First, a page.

Moreover, the company is on track to deliver its 5G services to a minimum of 35 Australian cities and major towns by the end of the current financial year.
According to Telstra:
- Over 100,000 5G capable devices are now connected and around one in four Android mobile handsets have been sold since July 2019 are said to be 5G compatible;
- TLS has six 5G devices available to its customers including the Samsung Galaxy A90 5G, Oppo Reno 5G handsets and looks forward to launching the second generation 5G handsets soon;
Other than 5G and on the Internet of Things technology front,
- The company has also proven the technology to expand its narrowband-IoT coverage to nearly 4 million km2 from over 3.5 million km2;
- CatM1 IoT coverage of TLS spans to around 3 million square kilometres;
As the company enters the year 2020 with the dawn of 5G, Telstra believes that it is on the verge to enter a whole new world of exciting opportunities in technology and telecommunications.
The company’s results are in line with guidance and market expectations and indicate the significant changes underway across the sector.
Telstra’s T22 strategy improves the company’s positioning as a simpler and more digitally enabled business with a strong balance sheet coupled with the skills and capabilities required for achieving success.
Another player in the communications sector with a strong belief that the industry focus continues to be on 5G is Vocus Group Ltd (ASX:VOC).
As a well-positioned Australia’s specialist fibre and network services provider, Vocus is set to benefit from NBN Co’s altered approach in the enterprise market, which is expected to make economical use of current fibre infrastructure.
The company’s strong momentum in New Zealand, with growth in both the consumer and enterprise markets, validates the improvements in operating leverage, producing revenue growth from lower headcount and overhead costs.
Vocus lays emphasis on the facts
- the digitisation, automation, artificial intelligence, machine learning and 5G are all boosting the demand for data connectivity and high bandwidth consumption; and
- hyperscale cloud companies are consuming significant capacity across Australia and into Asia along with large enterprises increasingly adopting private and public cloud;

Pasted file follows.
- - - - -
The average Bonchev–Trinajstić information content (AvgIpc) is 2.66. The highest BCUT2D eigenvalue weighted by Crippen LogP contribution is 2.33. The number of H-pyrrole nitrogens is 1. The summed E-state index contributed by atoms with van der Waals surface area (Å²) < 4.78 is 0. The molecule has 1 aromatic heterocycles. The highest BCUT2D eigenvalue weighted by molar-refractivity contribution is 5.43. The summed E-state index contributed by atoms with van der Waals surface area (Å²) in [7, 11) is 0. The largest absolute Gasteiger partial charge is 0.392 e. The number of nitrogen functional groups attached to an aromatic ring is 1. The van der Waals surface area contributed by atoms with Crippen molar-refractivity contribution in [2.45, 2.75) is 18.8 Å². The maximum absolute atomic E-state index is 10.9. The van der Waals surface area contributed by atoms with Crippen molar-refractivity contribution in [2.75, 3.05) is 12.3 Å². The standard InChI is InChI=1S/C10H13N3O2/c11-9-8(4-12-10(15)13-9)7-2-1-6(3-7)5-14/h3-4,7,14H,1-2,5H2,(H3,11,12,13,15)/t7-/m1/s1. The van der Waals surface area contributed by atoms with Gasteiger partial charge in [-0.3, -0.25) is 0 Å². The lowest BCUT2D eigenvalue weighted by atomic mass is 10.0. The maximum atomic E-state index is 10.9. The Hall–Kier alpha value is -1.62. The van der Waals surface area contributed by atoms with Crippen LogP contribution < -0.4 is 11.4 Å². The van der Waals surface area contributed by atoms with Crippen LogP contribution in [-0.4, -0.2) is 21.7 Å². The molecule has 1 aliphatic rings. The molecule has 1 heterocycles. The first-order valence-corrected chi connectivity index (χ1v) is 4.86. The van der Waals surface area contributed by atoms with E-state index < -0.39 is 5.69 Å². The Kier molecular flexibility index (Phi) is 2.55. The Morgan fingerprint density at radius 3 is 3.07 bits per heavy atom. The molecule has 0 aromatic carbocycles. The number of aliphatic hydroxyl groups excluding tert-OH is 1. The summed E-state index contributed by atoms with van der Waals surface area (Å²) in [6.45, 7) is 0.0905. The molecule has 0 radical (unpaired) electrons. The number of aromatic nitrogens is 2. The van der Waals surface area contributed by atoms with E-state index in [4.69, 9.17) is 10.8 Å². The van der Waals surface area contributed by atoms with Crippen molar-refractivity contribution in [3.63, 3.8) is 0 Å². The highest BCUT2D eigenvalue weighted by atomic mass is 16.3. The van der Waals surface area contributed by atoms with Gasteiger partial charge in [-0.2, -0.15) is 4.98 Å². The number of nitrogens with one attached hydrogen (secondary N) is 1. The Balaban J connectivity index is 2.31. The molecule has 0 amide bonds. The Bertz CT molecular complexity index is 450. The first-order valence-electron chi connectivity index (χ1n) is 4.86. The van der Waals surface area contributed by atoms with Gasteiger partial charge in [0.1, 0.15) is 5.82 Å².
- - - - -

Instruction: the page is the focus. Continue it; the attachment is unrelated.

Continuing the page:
With the above in place, it is expected that the demand for diversity of supply across multiple providers of network services shall continue growth in order to satisfy upcoming growth opportunities.
Growth in Vocus Network Services During 1HFY20 (Source: Company's Report)
Back in December 2018, Vocus had signed up with Optus to drive growth in a 5G future through the implementation of renegotiation and a five-year extension of its current Mobile Virtual Network Operator (MVNO) agreement with Optus Wholesale which included access to the Optus 5G network and future technologies.
Fast-forwarding to today; Vocus strongly believes that the Optus MVNO arrangement offers a direction to 5G and fixed wireless broadband further extending the mobile product offering.
For FY20, expectations of Vocus remain in line with the earlier guidance that estimated Underlying EBITDA to be between $359 million to $379 million and Capex (ex ASC) to be between $200 million to $210 million.
Recognising the dire need of advancing on the technological front in the competitive environment and developing competency, Vocus looks forward to placing increased focus on strategic partnerships with major technology players in order to spread its coverage and branding, importantly in product areas such as public cloud, SD-WAN, and voice and collaboration.
The TLS stock closed the day’s trade on 20th February 2020 in the green zone gaining 1.067% and settled at a price of $3.790 with a market capitalisation of $ 44.6 billion, while the VOC stock settled at a price of $3.610, down 0.551% intraday, with a market capitalisation of $2.25 billion.